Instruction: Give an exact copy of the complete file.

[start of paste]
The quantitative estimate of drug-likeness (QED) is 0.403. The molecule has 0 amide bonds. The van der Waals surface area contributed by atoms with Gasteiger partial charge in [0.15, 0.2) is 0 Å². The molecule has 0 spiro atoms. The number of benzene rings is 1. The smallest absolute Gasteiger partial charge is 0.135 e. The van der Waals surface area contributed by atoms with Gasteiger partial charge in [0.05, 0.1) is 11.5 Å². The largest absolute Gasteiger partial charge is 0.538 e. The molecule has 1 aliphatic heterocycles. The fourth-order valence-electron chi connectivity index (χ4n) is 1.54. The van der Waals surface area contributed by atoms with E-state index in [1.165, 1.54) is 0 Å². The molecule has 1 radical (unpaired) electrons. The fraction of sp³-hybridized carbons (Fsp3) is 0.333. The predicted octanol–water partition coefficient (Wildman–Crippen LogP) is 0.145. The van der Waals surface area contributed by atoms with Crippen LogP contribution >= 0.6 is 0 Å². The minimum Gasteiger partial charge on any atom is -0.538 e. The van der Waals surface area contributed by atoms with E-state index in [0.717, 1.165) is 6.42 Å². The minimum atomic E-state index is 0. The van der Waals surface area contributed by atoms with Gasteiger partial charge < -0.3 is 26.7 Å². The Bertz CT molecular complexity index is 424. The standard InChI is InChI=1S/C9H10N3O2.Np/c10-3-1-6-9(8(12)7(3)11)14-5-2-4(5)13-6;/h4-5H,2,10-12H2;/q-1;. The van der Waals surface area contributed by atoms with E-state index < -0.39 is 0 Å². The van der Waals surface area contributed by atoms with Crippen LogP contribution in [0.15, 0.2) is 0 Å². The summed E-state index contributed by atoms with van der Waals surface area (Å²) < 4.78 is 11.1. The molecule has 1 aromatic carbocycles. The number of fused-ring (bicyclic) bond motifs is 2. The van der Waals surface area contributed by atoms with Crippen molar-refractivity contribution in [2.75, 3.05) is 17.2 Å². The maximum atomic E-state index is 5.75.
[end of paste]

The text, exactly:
The quantitative estimate of drug-likeness (QED) is 0.403. The molecule has 0 amide bonds. The van der Waals surface area contributed by atoms with Gasteiger partial charge in [0.15, 0.2) is 0 Å². The molecule has 0 spiro atoms. The number of benzene rings is 1. The smallest absolute Gasteiger partial charge is 0.135 e. The van der Waals surface area contributed by atoms with Gasteiger partial charge in [0.05, 0.1) is 11.5 Å². The largest absolute Gasteiger partial charge is 0.538 e. The molecule has 1 aliphatic heterocycles. The fourth-order valence-electron chi connectivity index (χ4n) is 1.54. The van der Waals surface area contributed by atoms with E-state index in [1.165, 1.54) is 0 Å². The molecule has 1 radical (unpaired) electrons. The fraction of sp³-hybridized carbons (Fsp3) is 0.333. The predicted octanol–water partition coefficient (Wildman–Crippen LogP) is 0.145. The van der Waals surface area contributed by atoms with Crippen LogP contribution >= 0.6 is 0 Å². The minimum Gasteiger partial charge on any atom is -0.538 e. The van der Waals surface area contributed by atoms with E-state index in [0.717, 1.165) is 6.42 Å². The minimum atomic E-state index is 0. The van der Waals surface area contributed by atoms with Gasteiger partial charge < -0.3 is 26.7 Å². The Bertz CT molecular complexity index is 424. The standard InChI is InChI=1S/C9H10N3O2.Np/c10-3-1-6-9(8(12)7(3)11)14-5-2-4(5)13-6;/h4-5H,2,10-12H2;/q-1;. The van der Waals surface area contributed by atoms with E-state index < -0.39 is 0 Å². The van der Waals surface area contributed by atoms with Crippen LogP contribution in [0.15, 0.2) is 0 Å². The summed E-state index contributed by atoms with van der Waals surface area (Å²) < 4.78 is 11.1. The molecule has 1 aromatic carbocycles. The number of fused-ring (bicyclic) bond motifs is 2. The van der Waals surface area contributed by atoms with Crippen molar-refractivity contribution in [2.75, 3.05) is 17.2 Å². The maximum atomic E-state index is 5.75.